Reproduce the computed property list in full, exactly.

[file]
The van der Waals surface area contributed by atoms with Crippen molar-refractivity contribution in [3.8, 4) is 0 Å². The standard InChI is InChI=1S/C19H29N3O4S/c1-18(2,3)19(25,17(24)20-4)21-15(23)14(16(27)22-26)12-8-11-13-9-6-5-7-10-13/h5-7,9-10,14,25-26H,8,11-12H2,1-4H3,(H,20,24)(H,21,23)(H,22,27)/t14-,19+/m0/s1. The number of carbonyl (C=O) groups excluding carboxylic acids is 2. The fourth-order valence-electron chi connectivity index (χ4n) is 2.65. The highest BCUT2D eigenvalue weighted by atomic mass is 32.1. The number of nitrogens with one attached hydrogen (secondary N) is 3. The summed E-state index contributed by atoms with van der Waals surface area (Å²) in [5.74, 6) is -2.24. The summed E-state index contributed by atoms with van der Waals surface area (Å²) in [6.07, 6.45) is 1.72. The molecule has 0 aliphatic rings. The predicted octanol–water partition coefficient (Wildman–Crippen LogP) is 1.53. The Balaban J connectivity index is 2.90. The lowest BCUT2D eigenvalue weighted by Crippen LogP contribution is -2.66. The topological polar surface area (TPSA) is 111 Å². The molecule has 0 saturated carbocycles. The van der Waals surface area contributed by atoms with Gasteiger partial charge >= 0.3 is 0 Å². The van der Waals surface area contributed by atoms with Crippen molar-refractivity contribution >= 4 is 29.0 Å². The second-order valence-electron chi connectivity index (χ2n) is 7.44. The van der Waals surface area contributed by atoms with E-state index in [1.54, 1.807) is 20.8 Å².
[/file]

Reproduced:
The van der Waals surface area contributed by atoms with Crippen molar-refractivity contribution in [3.8, 4) is 0 Å². The standard InChI is InChI=1S/C19H29N3O4S/c1-18(2,3)19(25,17(24)20-4)21-15(23)14(16(27)22-26)12-8-11-13-9-6-5-7-10-13/h5-7,9-10,14,25-26H,8,11-12H2,1-4H3,(H,20,24)(H,21,23)(H,22,27)/t14-,19+/m0/s1. The number of carbonyl (C=O) groups excluding carboxylic acids is 2. The fourth-order valence-electron chi connectivity index (χ4n) is 2.65. The highest BCUT2D eigenvalue weighted by atomic mass is 32.1. The number of nitrogens with one attached hydrogen (secondary N) is 3. The summed E-state index contributed by atoms with van der Waals surface area (Å²) in [5.74, 6) is -2.24. The summed E-state index contributed by atoms with van der Waals surface area (Å²) in [6.07, 6.45) is 1.72. The molecule has 0 aliphatic rings. The predicted octanol–water partition coefficient (Wildman–Crippen LogP) is 1.53. The Balaban J connectivity index is 2.90. The lowest BCUT2D eigenvalue weighted by Crippen LogP contribution is -2.66. The topological polar surface area (TPSA) is 111 Å². The molecule has 0 saturated carbocycles. The van der Waals surface area contributed by atoms with Gasteiger partial charge >= 0.3 is 0 Å². The van der Waals surface area contributed by atoms with Crippen molar-refractivity contribution >= 4 is 29.0 Å². The second-order valence-electron chi connectivity index (χ2n) is 7.44. The van der Waals surface area contributed by atoms with E-state index in [1.54, 1.807) is 20.8 Å².